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JavaRanch » Java Forums » Java » Sockets and Internet Protocols
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Author

the max number of clients to multithread the socket server

zb cong
Ranch Hand

Joined: Jan 14, 2002
Posts: 416
see my code bellow,there are three classes,"JavaServer.java" and the "ServerThread.java" are multithread socket server,the "TestClient.java" is the client that simulate the multiple client REPEATEDLY access the socket server:

public class JavaServer {
public static void main(String[] h) {
new Thread() {
public void run() {
try {
ServerSocket ss = new ServerSocket(18000);
ss.setReceiveBufferSize(900000);
boolean listening=true;
while(listening){
Thread t=new ServerThread(ss.accept());
t.start();
t.join();
}
ss.close();
} catch (Exception e) {
System.out.println(e);
}
}
}.start();
System.out.println("the end of main method");
}
}







public class ServerThread extends Thread {
Socket socket = null;

public ServerThread(Socket socket) {
this.socket = socket;
}

public void run() {
try {
System.out.println("Client Accepted");
BufferedReader br = new BufferedReader(new InputStreamReader(
socket.getInputStream()));
System.out.println(br.readLine());

PrintWriter wr = new PrintWriter(new OutputStreamWriter(
socket.getOutputStream()), true);
wr.println("Welcome to Socket Programming");
} catch (IOException e) {
e.printStackTrace();
}
}
}








public class TestClient extends Thread {

public static void main(String[] argv) {
try {
for (int i = 0; i < 5000; i++) {
Socket socket = new Socket("localhost", 18000);
PrintWriter out = new PrintWriter(socket.getOutputStream(), true);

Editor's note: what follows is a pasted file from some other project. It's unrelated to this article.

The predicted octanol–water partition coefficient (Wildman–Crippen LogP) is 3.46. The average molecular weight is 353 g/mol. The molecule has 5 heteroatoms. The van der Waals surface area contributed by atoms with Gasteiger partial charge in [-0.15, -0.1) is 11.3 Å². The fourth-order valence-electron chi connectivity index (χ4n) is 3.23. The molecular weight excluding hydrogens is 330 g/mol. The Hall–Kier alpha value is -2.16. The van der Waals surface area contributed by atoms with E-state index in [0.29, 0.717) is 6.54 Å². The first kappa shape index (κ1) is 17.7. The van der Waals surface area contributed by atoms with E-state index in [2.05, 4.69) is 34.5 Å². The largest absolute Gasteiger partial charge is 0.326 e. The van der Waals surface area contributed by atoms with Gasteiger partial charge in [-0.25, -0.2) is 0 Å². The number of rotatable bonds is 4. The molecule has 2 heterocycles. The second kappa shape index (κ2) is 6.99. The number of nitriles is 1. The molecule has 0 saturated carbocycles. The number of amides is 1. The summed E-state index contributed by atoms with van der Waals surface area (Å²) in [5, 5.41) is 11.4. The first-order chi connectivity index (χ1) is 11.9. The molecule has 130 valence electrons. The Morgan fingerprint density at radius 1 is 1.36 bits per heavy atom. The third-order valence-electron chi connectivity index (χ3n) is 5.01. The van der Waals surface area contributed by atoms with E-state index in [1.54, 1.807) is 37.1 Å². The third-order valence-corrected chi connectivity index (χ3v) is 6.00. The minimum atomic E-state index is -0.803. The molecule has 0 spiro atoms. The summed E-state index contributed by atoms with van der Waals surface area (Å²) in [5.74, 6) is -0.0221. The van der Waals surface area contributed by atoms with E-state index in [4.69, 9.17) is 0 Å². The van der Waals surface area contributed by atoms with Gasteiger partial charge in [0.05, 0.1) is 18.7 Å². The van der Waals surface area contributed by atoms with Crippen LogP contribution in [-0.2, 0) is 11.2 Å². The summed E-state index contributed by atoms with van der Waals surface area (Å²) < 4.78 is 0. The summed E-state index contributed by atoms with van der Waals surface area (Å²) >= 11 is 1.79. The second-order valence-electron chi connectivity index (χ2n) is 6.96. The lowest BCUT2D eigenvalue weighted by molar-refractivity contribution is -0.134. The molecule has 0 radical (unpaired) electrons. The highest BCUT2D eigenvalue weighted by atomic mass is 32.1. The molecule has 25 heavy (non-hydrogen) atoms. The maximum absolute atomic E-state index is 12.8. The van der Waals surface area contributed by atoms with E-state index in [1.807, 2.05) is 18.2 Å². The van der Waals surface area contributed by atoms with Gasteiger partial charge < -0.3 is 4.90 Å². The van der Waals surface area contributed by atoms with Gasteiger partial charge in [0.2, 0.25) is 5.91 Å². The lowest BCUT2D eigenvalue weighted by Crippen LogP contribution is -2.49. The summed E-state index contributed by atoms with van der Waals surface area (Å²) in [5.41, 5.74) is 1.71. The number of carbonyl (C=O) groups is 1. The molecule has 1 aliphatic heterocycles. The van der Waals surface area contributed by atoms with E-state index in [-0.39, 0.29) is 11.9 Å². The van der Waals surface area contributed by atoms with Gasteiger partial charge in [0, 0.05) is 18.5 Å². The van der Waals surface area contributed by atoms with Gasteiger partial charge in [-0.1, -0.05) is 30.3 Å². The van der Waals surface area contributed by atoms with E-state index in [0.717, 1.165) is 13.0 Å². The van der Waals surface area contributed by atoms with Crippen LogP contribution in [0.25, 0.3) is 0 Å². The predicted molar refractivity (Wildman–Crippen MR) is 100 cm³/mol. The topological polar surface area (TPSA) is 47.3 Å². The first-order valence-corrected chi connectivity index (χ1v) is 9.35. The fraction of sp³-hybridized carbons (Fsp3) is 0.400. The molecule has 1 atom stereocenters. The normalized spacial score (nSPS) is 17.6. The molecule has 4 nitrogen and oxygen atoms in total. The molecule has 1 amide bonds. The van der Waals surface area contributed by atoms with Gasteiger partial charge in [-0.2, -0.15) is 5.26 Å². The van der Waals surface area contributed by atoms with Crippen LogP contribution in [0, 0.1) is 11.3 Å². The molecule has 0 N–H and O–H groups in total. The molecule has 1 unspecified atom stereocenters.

BufferedReader in = new BufferedReader(new InputStreamReader(
socket.getInputStream()));

out.println("My name is Pramod.A");
System.out.println(in.readLine() + i);

out.close();
in.close();
socket.close();
}
} catch (Exception e) {
e.printStackTrace();
}
}
}




see the TestClient,it repeatedly connect to the server 5000 time,in the beginning 3000 times it works well (the TestClient can print "Welcome to Socket ProgrammingXXXX"),but when it approach 4000,the following exception is thrown:



java.net.BindException: Address already in use: connect

at java.net.PlainSocketImpl.socketConnect(Native Method)

at java.net.PlainSocketImpl.doConnect(PlainSocketImpl.java:305)

at java.net.PlainSocketImpl.connectToAddress(PlainSocketImpl.java:171)

at java.net.PlainSocketImpl.connect(PlainSocketImpl.java:158)

at java.net.Socket.connect(Socket.java)

at java.net.Socket.connect(Socket.java:402)

at java.net.Socket.<init>(Socket.java:309)

at java.net.Socket.<init>(Socket.java)

at mypackage1.TestClient.main(TestClient.java:16)




if i choose the smaller cycling number such as 2000,it works well,why ?if the socket server has the max connection client limit?


thank you!!
nikos sokaf
Ranch Hand

Joined: May 01, 2004
Posts: 57
I think it depends from your system.
Java is absolutelly a *net* language, so java supports big systems.
Java takes the maximum ports and connection ability of your system and makes the connections.If your system can't have all these, the other connections fails.

This is the way you can destroy a server...

But, keep in mind that there is difficult to handle all these connections.You need code to handle connections that are not used.
Yaroslav Chinskiy
Ranch Hand

Joined: Jan 09, 2001
Posts: 147
Hi,

The OS has a limited number of sockets. When you creat new TestClient, it gets FD(file descriptor) that locks a socket. So if you do not release it, or make it reusable then after a while TC will throw address is use exception. The TCP/IP has its own timer to release the socket and the FD. The time depends on the OS (around 4-5 min). Java lets you set the timer explicetly. I think this the method is setSoLinger().

It is alwasy better to reuse the same client connection and have some kind buffer that queues the data to be sent and data read from the connection.
 
I agree. Here's the link: http://aspose.com/file-tools
 
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